It’s hard for nonprofits to raise money for their day-to-day work. It’s even harder to raise money to grow their impact.
Funders and nonprofit leaders tend to focus on programs and expansion plans. That’s the sexy stuff that attracts support. Too few invest adequately in building the organizational capacity needed to lay the tracks for future growth—what Bridgespan’s Paul Carttar calls the “unsexy” side of scaling.
What explains this dilemma? Many nonprofit leaders find it hard to be forthcoming with funders about what their organizations really need to execute a growth strategy—whether it’s leadership development, IT support, financial management, or performance measurement. By and large, grantmakers do not provide support that adequately addresses those needs.
This disconnect shaped a key takeaway from the panel on Capacity Building for Sustainability at the recent Social Impact Exchange Conference: most nonprofits can’t invest enough in the organizational capacity they need to stay ahead of their own growth curve. In short, great programs may flourish, but the organizations behind them fail to keep up—an unsustainable mismatch. What will it take to ensure organizations are prepared to take programs to scale?
Invest in revenue growth. Bridgespan’s research shows that nonprofits ”get big” by focusing on a dominant funding source and anticipating needs five to ten years down the line. As an organization grows, it becomes increasingly difficult to master a diverse set of revenue streams. The skills needed for government contracting are different than the skills needed for major gifts. Funders can help by investing in grantees’ capacity to get clear about their funding model and build the internal capabilities to pursue the most promising type of revenue. That means, for example, investing to help hone an organization’s ability to secure and execute government contracts or funding systems and processes to pursue individual gifts more effectively.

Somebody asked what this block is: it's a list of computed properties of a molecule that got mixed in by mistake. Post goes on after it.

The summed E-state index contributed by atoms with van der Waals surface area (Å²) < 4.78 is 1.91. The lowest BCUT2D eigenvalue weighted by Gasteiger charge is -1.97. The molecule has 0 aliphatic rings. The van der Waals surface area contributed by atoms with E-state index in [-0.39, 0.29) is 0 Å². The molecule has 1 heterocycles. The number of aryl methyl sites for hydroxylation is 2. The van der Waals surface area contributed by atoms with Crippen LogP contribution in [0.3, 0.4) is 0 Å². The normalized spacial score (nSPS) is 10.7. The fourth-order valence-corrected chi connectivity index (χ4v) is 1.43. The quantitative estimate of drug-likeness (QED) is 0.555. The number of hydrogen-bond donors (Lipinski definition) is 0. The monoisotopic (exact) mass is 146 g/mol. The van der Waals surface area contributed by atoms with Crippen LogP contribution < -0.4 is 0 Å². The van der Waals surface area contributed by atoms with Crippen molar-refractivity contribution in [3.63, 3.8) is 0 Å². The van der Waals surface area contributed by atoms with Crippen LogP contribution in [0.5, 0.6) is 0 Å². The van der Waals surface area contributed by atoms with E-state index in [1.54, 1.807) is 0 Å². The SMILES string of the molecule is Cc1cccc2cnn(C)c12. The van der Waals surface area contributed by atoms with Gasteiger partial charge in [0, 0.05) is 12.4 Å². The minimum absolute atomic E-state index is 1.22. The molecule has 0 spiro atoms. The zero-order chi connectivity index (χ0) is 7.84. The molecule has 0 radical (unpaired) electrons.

Smile Train provides a case in point. Early on the organization realized that small, individual donors would be the key to its long-term scale potential. Thus, with the help of funders, it invested in building up its donor research and analytics capacity, and its direct-mail marketing capabilities. This enabled Smile Train to launch a highly effective fundraising operation and to become one of the fastest-growing nonprofits in the country, while other nonprofits with similar missions have hit funding ceilings by not laying tracks for future growth.
Don’t just invest in programs. Effective programs do not operate in a vacuum. They need strong organizations for support. Grantmakers should take stock of the whole organization rather than focus on a specific program. Panelist Rodney Christopher, senior fellow at F.B. Heron Foundation, emphasized the importance of investing in financial management and business planning needed as building blocks for future growth. These complementary skills ensure that grantees not only understand the sources of reliable and replicable revenue but also make plans to nurture and grow those sources over time.
Support evaluation and learning. Measuring and evaluating impact are prerequisites to scale, said panelist Gabriel Rhoads, director of evaluation and learning at the Edna McConnell Clark Foundation. Unfortunately program evaluation is an overlooked area of capacity building. Investment in measurement, including specific skills and IT systems, helps nonprofits use data to inform decision making and make improvements to their programs. It also lays the groundwork needed for attracting funder support for “what works.” When grantmakers help build evaluation and learning capacity, they ensure that grantees become more adaptive, sustainable organizations.
Strengthen nonprofit leadership. Funding a growing social enterprise is fundamentally an investment in the current leadership. “It’s placing a bet on a social entrepreneur,” said panelist Bob Searle, partner for portfolio investments at New Profit. Thus, New Profit prioritizes leadership and board development in its work with early-stage organizations, essentially helping leadership teams work better together. A focus on leadership also helps to build a mindset and culture required for long-term viability.
Organizational capacity building comes out of the shadows when funders and nonprofit leaders engage in honest dialogue and focus on the needs of the whole organization. You can’t stay ahead of the curve if you don’t put capacity building front and center. When that happens, funders and nonprofits are on the path to growing their impact in the communities they serve.